• Program is more complex: but performance can be higher.
    • To support asychronous styles the OS must offer asychronous IO.
    • A select() call to check if I/O is ready.
    • Operations return code indicates either completion, or try again later.

21. Classical thread model

  • a) process-only model - implicit single thread of control, no shared data.
  • b) shows multiple threads with shared data.
  • Each thread needs its own PC and stack.
    • Stack stores call sequence - allows returns.
  • Per-thread ready / running / blocked state.
  • fork() is now difficult.
    • Thread blocked on I/O: two copies?
  • Run-time is also difficult:
    • Memory manager is now shared structure.
    • Conflicting calls on shared resources.
    • e.g. Thread 1 read(), thread 2 close().

22. pthreads

  • IEEE 1003.1c: specification for a threading API / library.
    • Implementation is p(-osix) threads: available almost everywhere.
  • Core functionality for managing threads:
    • Pthread_createExecute supplied procedure in another thread.
    • Pthread_exitKill without returning from procedure.
    • Pthread_joinWait for a termination / status code.
    • Pthread_yieldCPU-heavy threads can explicitly block.
  • Shared data: threads must guard against race-hazards and data-corruption.
    • We look at these problems / solutions over next two lectures.
    • Basic intro to pthreads in the labs.
    • DV2544: Multiprocessor systems (parallel programming) with Håkan Grahn.
    • Tutorial available for the interested here (cmu).

23. Thread-scheduler location.

  • First option: implement threads in a library.
    • The thread table is in the process memory.
    • The scheduler code is linked into the program.
    • Kernel does not know about the threads: process looks like a single-thread process.
    • Kernel scheduler chooses between processes.
  • Second option: threads implemented in kernel.
    • Thread table in kernel memory.
    • Part of the kernel process scheduler.
    • Chooses which thread in which process should run next.

24. Trade-offs between kernel- and user-threads.

User-mode threadsKernel-mode threads
Context switchReplace PC / Stack / Regs
Cost ~ call < 50ns
Full (lmbench lat_ctx)
Creation / DeletionVery cheap - no syscallExpensive - syscall required
Support neededLibrary - just link.Kernel support + user-mode library.
SyscallsWrapper needed to check for blocking
Limits performance
Use any syscall normally
Page-faultsWhole process will suspendAnother thread can be scheduled
Pre-emptionNo clock interrupt - cooperative only.Threads can be preempted.
UtilisationLower - two schedulers
No global info.
Higer - single scheduler can see entire system.

25. Windows / Linux

  • Linux (§10.3.3 [pg 740]), Windows (§11.4 [pg913]).
  • Similar approaches: both use kernel-mode threads.
    • Both systems give a different PID / TID for each execution context (task).
    • e.g. process is a collection of tasks (same PIDs, different TIDs).
    • Kernel schedules tasks (whole collection of process/threads).
    • Kernel knows what is happening with threads inside the process.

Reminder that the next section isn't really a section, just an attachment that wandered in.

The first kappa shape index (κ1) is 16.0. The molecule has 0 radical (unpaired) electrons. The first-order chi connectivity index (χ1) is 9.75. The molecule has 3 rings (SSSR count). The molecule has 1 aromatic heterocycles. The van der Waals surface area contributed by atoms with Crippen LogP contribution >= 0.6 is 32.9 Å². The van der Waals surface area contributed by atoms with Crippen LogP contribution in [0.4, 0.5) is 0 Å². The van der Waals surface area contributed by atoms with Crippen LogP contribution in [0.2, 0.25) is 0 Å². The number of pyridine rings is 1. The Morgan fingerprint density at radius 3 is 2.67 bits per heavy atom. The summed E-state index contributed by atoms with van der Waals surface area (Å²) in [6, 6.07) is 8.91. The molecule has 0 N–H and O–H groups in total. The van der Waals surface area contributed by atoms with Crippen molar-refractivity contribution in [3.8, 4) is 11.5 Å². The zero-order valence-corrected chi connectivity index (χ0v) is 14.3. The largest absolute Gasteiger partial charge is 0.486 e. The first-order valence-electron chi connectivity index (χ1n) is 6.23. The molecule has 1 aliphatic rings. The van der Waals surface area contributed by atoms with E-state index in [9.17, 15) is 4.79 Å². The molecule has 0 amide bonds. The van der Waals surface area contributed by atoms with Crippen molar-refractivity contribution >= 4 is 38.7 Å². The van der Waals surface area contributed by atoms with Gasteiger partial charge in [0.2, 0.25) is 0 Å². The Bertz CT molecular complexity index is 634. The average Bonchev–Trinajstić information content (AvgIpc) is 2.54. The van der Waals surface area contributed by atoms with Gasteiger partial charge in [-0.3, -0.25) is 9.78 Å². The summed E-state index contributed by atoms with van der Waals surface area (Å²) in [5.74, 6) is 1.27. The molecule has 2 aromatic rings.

• Can avoid blocking entire process on a single thread.
  • Each thread has two stacks (both OS) to simplify syscalls.
  • Windows also offers "fibers".
    • Pure user-mode threads.
    • Part of an older API - somewhat deprecated.
  • Linux: Primary API for multi-programming is clone, rather than fork.
    • Allows explicit control over sharing (pg743-4: no safe default).

26. Pools: Scheduler Activations

Scheduler Activations: Effective Kernel Support for the User-Level Management of Parallelism
Thomas Anderson et al.
  • Kernel-mode threads are expensive to create.
  • Normal optimisation to create a "pool" - reuse threads from pool.
  • Scheduler activations simplify this approach.
    • Hybrid approach: part kernel / part library.
    • Virtual Processors are an abstraction of thread pools (each is a kernel thread).
    • The messaging component of a Scheduler Activation is called an upcall.
Basic Idea
Treat threads as disposable - after launch runs to completion and gets deleted.
  • Knowing that the Schedular Activations are short-duration / always deleted.
  • Put the logic for the pool in the kernel: fewer syscalls overall.

25. Pools: Pop-up threads

  • Alternative approach to threads pools.
  • Similar idea - threads waiting to be used, deleted afterwards.
  • Pop-up thread: created to respond to an event.
  • Advantage: no previous context to restore - cheap to switch.
  • No need to save context at end - deleted after use.
  • These are used to reduce latency in message handlers.
  • Where should the pop-up thread run?
    • Kernel: lower overhead for switching, but trusted code cannot crash.

28. Summary

  • Concurrent programming has two main issues:
    • How to handle multiple flows of control through a program.
    • Whether or not the data should be shared.
  • OS uses two abstractions to support.
  • Process - flow of control with private memory.
  • Thread - flow of control with shared memory.
  • Next lecture is about communication between processes.
    • Primitives for synchronisation and control.